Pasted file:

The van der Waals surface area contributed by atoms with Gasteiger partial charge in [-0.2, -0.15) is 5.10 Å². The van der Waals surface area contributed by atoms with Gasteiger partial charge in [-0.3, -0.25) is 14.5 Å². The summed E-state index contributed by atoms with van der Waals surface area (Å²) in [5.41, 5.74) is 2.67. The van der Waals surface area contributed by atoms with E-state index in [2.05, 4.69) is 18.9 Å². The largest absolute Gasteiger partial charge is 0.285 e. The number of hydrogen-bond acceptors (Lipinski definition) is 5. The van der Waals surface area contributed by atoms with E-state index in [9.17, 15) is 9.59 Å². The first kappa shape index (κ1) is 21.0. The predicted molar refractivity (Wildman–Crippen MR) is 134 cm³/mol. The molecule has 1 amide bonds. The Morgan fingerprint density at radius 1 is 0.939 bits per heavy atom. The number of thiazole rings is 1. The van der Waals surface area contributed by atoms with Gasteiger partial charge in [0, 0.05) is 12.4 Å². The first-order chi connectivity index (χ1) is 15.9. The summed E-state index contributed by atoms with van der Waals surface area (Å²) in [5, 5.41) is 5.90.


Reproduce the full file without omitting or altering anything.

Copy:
The van der Waals surface area contributed by atoms with Gasteiger partial charge in [-0.2, -0.15) is 5.10 Å². The van der Waals surface area contributed by atoms with Gasteiger partial charge in [-0.3, -0.25) is 14.5 Å². The summed E-state index contributed by atoms with van der Waals surface area (Å²) in [5.41, 5.74) is 2.67. The van der Waals surface area contributed by atoms with E-state index in [2.05, 4.69) is 18.9 Å². The largest absolute Gasteiger partial charge is 0.285 e. The number of hydrogen-bond acceptors (Lipinski definition) is 5. The van der Waals surface area contributed by atoms with E-state index in [9.17, 15) is 9.59 Å². The first kappa shape index (κ1) is 21.0. The predicted molar refractivity (Wildman–Crippen MR) is 134 cm³/mol. The molecule has 1 amide bonds. The Morgan fingerprint density at radius 1 is 0.939 bits per heavy atom. The number of thiazole rings is 1. The van der Waals surface area contributed by atoms with Gasteiger partial charge in [0, 0.05) is 12.4 Å². The first-order chi connectivity index (χ1) is 15.9. The summed E-state index contributed by atoms with van der Waals surface area (Å²) in [5, 5.41) is 5.90.